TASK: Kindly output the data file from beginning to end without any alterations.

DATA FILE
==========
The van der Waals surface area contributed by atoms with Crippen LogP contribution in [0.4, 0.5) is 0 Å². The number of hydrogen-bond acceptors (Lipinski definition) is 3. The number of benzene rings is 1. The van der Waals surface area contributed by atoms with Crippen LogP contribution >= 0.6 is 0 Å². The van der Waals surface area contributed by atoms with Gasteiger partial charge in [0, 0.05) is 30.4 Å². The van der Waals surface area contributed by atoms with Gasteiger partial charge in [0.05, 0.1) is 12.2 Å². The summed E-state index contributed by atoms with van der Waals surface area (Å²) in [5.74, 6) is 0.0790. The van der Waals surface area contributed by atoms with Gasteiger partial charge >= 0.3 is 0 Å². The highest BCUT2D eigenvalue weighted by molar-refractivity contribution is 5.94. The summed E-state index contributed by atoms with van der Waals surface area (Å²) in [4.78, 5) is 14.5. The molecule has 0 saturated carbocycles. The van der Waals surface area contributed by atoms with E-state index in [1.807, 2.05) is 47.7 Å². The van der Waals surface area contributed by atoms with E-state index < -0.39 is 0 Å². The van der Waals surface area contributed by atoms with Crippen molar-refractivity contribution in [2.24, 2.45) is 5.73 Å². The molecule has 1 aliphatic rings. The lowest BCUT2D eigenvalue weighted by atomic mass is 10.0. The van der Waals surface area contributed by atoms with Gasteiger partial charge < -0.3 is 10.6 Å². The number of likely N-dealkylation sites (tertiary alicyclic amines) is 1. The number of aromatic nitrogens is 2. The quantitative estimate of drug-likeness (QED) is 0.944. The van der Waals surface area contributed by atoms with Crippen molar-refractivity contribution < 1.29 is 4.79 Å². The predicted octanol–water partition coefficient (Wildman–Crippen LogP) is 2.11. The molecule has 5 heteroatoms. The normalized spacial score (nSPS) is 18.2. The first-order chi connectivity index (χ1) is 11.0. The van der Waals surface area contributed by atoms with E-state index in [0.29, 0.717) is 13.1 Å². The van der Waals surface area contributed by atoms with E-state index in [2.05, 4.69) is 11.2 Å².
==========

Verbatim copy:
The van der Waals surface area contributed by atoms with Crippen LogP contribution in [0.4, 0.5) is 0 Å². The number of hydrogen-bond acceptors (Lipinski definition) is 3. The number of benzene rings is 1. The van der Waals surface area contributed by atoms with Crippen LogP contribution >= 0.6 is 0 Å². The van der Waals surface area contributed by atoms with Gasteiger partial charge in [0, 0.05) is 30.4 Å². The van der Waals surface area contributed by atoms with Gasteiger partial charge in [0.05, 0.1) is 12.2 Å². The summed E-state index contributed by atoms with van der Waals surface area (Å²) in [5.74, 6) is 0.0790. The van der Waals surface area contributed by atoms with Gasteiger partial charge >= 0.3 is 0 Å². The highest BCUT2D eigenvalue weighted by molar-refractivity contribution is 5.94. The summed E-state index contributed by atoms with van der Waals surface area (Å²) in [4.78, 5) is 14.5. The molecule has 0 saturated carbocycles. The van der Waals surface area contributed by atoms with E-state index in [1.807, 2.05) is 47.7 Å². The van der Waals surface area contributed by atoms with E-state index < -0.39 is 0 Å². The van der Waals surface area contributed by atoms with Crippen molar-refractivity contribution in [2.24, 2.45) is 5.73 Å². The molecule has 1 aliphatic rings. The lowest BCUT2D eigenvalue weighted by atomic mass is 10.0. The van der Waals surface area contributed by atoms with Gasteiger partial charge < -0.3 is 10.6 Å². The number of likely N-dealkylation sites (tertiary alicyclic amines) is 1. The number of aromatic nitrogens is 2. The quantitative estimate of drug-likeness (QED) is 0.944. The van der Waals surface area contributed by atoms with Crippen molar-refractivity contribution < 1.29 is 4.79 Å². The predicted octanol–water partition coefficient (Wildman–Crippen LogP) is 2.11. The molecule has 5 heteroatoms. The normalized spacial score (nSPS) is 18.2. The first-order chi connectivity index (χ1) is 11.0. The van der Waals surface area contributed by atoms with E-state index in [0.29, 0.717) is 13.1 Å². The van der Waals surface area contributed by atoms with E-state index in [2.05, 4.69) is 11.2 Å².